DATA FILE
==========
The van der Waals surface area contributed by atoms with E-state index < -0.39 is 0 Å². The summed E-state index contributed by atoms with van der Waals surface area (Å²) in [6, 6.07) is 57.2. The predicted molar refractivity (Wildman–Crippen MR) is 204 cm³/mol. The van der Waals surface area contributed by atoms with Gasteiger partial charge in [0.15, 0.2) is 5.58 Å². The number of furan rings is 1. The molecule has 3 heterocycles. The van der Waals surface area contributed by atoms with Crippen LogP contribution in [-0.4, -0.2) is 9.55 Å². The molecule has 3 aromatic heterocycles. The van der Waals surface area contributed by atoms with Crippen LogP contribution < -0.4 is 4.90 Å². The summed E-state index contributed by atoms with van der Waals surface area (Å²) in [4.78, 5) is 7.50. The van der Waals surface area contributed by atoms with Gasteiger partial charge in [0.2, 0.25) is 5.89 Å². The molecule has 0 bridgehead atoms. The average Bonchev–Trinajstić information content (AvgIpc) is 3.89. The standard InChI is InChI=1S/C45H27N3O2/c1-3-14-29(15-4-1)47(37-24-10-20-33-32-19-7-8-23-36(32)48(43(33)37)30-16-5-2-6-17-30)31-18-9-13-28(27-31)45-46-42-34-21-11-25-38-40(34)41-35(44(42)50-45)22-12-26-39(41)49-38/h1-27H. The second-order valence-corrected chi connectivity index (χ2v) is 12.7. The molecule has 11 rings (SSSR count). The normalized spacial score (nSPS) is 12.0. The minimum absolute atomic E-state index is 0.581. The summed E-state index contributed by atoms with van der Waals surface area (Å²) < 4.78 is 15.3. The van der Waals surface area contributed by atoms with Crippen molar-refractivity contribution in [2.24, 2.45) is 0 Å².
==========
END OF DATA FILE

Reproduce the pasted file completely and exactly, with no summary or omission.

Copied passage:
The van der Waals surface area contributed by atoms with E-state index < -0.39 is 0 Å². The summed E-state index contributed by atoms with van der Waals surface area (Å²) in [6, 6.07) is 57.2. The predicted molar refractivity (Wildman–Crippen MR) is 204 cm³/mol. The van der Waals surface area contributed by atoms with Gasteiger partial charge in [0.15, 0.2) is 5.58 Å². The number of furan rings is 1. The molecule has 3 heterocycles. The van der Waals surface area contributed by atoms with Crippen LogP contribution in [-0.4, -0.2) is 9.55 Å². The molecule has 3 aromatic heterocycles. The van der Waals surface area contributed by atoms with Crippen LogP contribution < -0.4 is 4.90 Å². The summed E-state index contributed by atoms with van der Waals surface area (Å²) in [4.78, 5) is 7.50. The van der Waals surface area contributed by atoms with Gasteiger partial charge in [0.2, 0.25) is 5.89 Å². The molecule has 0 bridgehead atoms. The average Bonchev–Trinajstić information content (AvgIpc) is 3.89. The standard InChI is InChI=1S/C45H27N3O2/c1-3-14-29(15-4-1)47(37-24-10-20-33-32-19-7-8-23-36(32)48(43(33)37)30-16-5-2-6-17-30)31-18-9-13-28(27-31)45-46-42-34-21-11-25-38-40(34)41-35(44(42)50-45)22-12-26-39(41)49-38/h1-27H. The second-order valence-corrected chi connectivity index (χ2v) is 12.7. The molecule has 11 rings (SSSR count). The normalized spacial score (nSPS) is 12.0. The minimum absolute atomic E-state index is 0.581. The summed E-state index contributed by atoms with van der Waals surface area (Å²) < 4.78 is 15.3. The van der Waals surface area contributed by atoms with Crippen molar-refractivity contribution in [2.24, 2.45) is 0 Å².